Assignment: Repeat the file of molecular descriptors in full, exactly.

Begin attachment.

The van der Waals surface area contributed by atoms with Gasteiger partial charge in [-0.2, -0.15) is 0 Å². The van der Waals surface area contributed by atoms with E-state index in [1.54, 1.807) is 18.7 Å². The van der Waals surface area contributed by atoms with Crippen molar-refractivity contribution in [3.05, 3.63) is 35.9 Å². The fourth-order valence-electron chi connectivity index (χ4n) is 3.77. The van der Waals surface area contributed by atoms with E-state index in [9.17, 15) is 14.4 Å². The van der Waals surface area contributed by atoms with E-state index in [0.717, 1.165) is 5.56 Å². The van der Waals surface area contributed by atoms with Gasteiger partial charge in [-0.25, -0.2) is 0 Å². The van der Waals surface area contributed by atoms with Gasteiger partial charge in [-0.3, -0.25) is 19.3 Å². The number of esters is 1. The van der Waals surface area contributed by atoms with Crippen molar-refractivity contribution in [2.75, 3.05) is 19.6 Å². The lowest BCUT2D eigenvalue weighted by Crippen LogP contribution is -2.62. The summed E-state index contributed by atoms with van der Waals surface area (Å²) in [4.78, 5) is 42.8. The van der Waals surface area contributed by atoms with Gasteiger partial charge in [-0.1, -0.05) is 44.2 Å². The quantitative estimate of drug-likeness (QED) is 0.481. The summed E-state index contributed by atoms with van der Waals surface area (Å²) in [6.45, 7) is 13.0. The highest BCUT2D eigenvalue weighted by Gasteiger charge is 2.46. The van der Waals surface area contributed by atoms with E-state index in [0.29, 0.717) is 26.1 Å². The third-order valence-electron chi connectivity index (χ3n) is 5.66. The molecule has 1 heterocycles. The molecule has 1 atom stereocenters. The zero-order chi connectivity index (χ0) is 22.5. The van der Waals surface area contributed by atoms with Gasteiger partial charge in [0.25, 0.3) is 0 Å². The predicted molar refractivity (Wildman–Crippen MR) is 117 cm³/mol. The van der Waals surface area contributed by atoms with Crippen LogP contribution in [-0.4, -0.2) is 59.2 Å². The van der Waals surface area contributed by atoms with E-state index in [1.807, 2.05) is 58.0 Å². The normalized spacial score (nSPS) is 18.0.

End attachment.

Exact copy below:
The van der Waals surface area contributed by atoms with Gasteiger partial charge in [-0.2, -0.15) is 0 Å². The van der Waals surface area contributed by atoms with E-state index in [1.54, 1.807) is 18.7 Å². The van der Waals surface area contributed by atoms with Crippen molar-refractivity contribution in [3.05, 3.63) is 35.9 Å². The fourth-order valence-electron chi connectivity index (χ4n) is 3.77. The van der Waals surface area contributed by atoms with E-state index in [9.17, 15) is 14.4 Å². The van der Waals surface area contributed by atoms with E-state index in [0.717, 1.165) is 5.56 Å². The van der Waals surface area contributed by atoms with Gasteiger partial charge in [-0.25, -0.2) is 0 Å². The van der Waals surface area contributed by atoms with Gasteiger partial charge in [-0.3, -0.25) is 19.3 Å². The number of esters is 1. The van der Waals surface area contributed by atoms with Crippen molar-refractivity contribution in [2.75, 3.05) is 19.6 Å². The lowest BCUT2D eigenvalue weighted by Crippen LogP contribution is -2.62. The summed E-state index contributed by atoms with van der Waals surface area (Å²) in [4.78, 5) is 42.8. The van der Waals surface area contributed by atoms with Gasteiger partial charge in [-0.1, -0.05) is 44.2 Å². The quantitative estimate of drug-likeness (QED) is 0.481. The summed E-state index contributed by atoms with van der Waals surface area (Å²) in [6.45, 7) is 13.0. The highest BCUT2D eigenvalue weighted by Gasteiger charge is 2.46. The van der Waals surface area contributed by atoms with E-state index in [0.29, 0.717) is 26.1 Å². The third-order valence-electron chi connectivity index (χ3n) is 5.66. The molecule has 1 heterocycles. The molecule has 1 atom stereocenters. The zero-order chi connectivity index (χ0) is 22.5. The van der Waals surface area contributed by atoms with Gasteiger partial charge in [0.25, 0.3) is 0 Å². The predicted molar refractivity (Wildman–Crippen MR) is 117 cm³/mol. The van der Waals surface area contributed by atoms with Crippen LogP contribution in [-0.4, -0.2) is 59.2 Å². The van der Waals surface area contributed by atoms with E-state index in [1.807, 2.05) is 58.0 Å². The normalized spacial score (nSPS) is 18.0.